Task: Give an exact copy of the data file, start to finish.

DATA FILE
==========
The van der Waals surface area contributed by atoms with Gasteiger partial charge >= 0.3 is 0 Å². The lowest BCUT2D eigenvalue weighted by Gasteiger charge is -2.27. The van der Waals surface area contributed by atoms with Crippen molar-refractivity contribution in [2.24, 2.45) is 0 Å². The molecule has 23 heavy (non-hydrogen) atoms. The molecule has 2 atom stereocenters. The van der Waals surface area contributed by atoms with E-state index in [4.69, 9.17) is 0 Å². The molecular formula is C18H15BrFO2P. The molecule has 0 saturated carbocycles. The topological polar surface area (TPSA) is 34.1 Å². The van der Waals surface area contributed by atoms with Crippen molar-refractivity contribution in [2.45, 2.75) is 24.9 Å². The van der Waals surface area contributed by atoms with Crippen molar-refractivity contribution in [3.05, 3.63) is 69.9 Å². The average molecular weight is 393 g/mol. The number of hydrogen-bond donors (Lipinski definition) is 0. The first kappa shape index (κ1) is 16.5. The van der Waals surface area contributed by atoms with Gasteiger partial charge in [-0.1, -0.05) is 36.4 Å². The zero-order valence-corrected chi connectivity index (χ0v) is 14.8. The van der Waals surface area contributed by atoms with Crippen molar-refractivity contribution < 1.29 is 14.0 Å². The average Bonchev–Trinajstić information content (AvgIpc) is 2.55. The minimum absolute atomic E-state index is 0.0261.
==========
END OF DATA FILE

The van der Waals surface area contributed by atoms with Gasteiger partial charge >= 0.3 is 0 Å². The lowest BCUT2D eigenvalue weighted by Gasteiger charge is -2.27. The van der Waals surface area contributed by atoms with Crippen molar-refractivity contribution in [2.24, 2.45) is 0 Å². The molecule has 23 heavy (non-hydrogen) atoms. The molecule has 2 atom stereocenters. The van der Waals surface area contributed by atoms with E-state index in [4.69, 9.17) is 0 Å². The molecular formula is C18H15BrFO2P. The molecule has 0 saturated carbocycles. The topological polar surface area (TPSA) is 34.1 Å². The van der Waals surface area contributed by atoms with Crippen molar-refractivity contribution in [2.45, 2.75) is 24.9 Å². The van der Waals surface area contributed by atoms with Crippen molar-refractivity contribution in [3.05, 3.63) is 69.9 Å². The average molecular weight is 393 g/mol. The number of hydrogen-bond donors (Lipinski definition) is 0. The first kappa shape index (κ1) is 16.5. The van der Waals surface area contributed by atoms with Gasteiger partial charge in [-0.1, -0.05) is 36.4 Å². The zero-order valence-corrected chi connectivity index (χ0v) is 14.8. The van der Waals surface area contributed by atoms with Crippen molar-refractivity contribution < 1.29 is 14.0 Å². The average Bonchev–Trinajstić information content (AvgIpc) is 2.55. The minimum absolute atomic E-state index is 0.0261.